If you’ve attended a Little League baseball game recently, you’ve probably experienced the frustration of watching a young batter watch a perfectly good strike go by and then take a wild swing at a pitch that hits the dirt before it hits the plate. You may find yourself saying under your breath, “Coulda hit that one, or shoulda let that one go by…..”
Maybe plan participants are watching the same type of opportunities go by with their retirement accounts. For example, $50,000 sounds like a lot of money to most people, but if this was all the money you had to live on once you reached retirement age, I think their views might change. If participants could see that $50,000 would only provide them roughly $237* per month they may want to take another swing at their retirement savings strategy.
The good news is that the Department of Labor (DOL) is currently gathering feedback about including lifetime income illustrations on participant retirement plan statements. I think this is a great step for a lot of individuals who have a hard time thinking about retirement because for many of them, it is so far away.
Now, I don’t think this one thing will instantly create a large behavioral change and thus cause account balances to quickly change. I do wonder though, what if this is the start of a new chapter in the defined contribution era?
Could this lead to greater education at the grade school, high school, and college level on basic financial matters? Would this lead to more people doing additional research on how to meet their retirement goals?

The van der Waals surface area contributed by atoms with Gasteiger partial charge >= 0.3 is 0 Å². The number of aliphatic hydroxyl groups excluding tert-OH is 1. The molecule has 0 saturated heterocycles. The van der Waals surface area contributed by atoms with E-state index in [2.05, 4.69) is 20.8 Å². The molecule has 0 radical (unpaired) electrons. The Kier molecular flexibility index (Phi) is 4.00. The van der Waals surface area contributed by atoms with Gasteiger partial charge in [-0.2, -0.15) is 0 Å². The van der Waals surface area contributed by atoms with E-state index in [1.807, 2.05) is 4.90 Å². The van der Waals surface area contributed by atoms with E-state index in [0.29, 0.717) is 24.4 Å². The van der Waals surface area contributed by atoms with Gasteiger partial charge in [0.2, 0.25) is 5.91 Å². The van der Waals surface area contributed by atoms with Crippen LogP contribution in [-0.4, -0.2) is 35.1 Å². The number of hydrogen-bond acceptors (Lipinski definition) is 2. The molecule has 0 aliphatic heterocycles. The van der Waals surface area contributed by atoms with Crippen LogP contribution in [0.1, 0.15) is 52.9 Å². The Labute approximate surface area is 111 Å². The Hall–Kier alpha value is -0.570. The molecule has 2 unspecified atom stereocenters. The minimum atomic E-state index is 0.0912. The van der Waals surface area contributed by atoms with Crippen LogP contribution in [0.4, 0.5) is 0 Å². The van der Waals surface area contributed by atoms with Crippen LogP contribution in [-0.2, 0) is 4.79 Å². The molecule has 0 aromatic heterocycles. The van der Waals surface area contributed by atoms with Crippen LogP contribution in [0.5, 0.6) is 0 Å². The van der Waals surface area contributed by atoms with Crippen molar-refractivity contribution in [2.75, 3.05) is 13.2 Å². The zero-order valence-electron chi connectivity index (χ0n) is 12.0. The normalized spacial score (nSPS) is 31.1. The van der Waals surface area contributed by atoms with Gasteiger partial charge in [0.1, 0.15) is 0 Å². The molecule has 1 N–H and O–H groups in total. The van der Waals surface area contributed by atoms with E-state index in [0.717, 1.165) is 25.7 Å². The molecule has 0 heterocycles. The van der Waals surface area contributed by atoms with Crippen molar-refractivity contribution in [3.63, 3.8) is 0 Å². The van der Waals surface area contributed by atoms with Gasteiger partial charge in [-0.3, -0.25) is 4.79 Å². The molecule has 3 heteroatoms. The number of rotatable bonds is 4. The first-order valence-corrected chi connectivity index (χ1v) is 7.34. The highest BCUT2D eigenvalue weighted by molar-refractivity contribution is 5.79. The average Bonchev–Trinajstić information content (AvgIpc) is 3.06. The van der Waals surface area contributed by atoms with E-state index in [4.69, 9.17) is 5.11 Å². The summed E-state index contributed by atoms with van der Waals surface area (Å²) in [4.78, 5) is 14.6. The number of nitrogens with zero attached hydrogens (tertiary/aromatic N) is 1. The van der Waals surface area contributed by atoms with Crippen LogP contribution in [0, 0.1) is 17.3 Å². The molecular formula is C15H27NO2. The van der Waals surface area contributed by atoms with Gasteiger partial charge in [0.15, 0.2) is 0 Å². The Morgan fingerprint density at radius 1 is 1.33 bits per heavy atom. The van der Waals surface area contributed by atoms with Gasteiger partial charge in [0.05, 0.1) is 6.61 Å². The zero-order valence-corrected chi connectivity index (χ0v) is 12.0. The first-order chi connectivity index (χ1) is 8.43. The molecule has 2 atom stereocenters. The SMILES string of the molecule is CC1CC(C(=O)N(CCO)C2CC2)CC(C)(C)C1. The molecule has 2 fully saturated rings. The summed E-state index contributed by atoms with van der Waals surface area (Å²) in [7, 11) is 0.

Could this cause participants to rethink when they will start taking benefits? And would this lead them to look at other streams of revenue like Social Security or a Defined Benefit plan benefit to get a holistic view?
Should this be a main point of conversations that financial professionals have – and possibly prompt plan sponsors to rethink about what a more successful retirement program looks like?
Maybe it won’t answer any of these questions right off the bat, but if it does then maybe a lot more people will get to retirement without thinking about the “shoulda, coulda, wouldas” of their strategy.
* The annuity rate is based on an institutional unisex rate for an age 65 retiree as of 10/01/2012, rounded to the nearest dollar. An installment refund option is included. Rates are subject to change without notice. For illustration purposes only.
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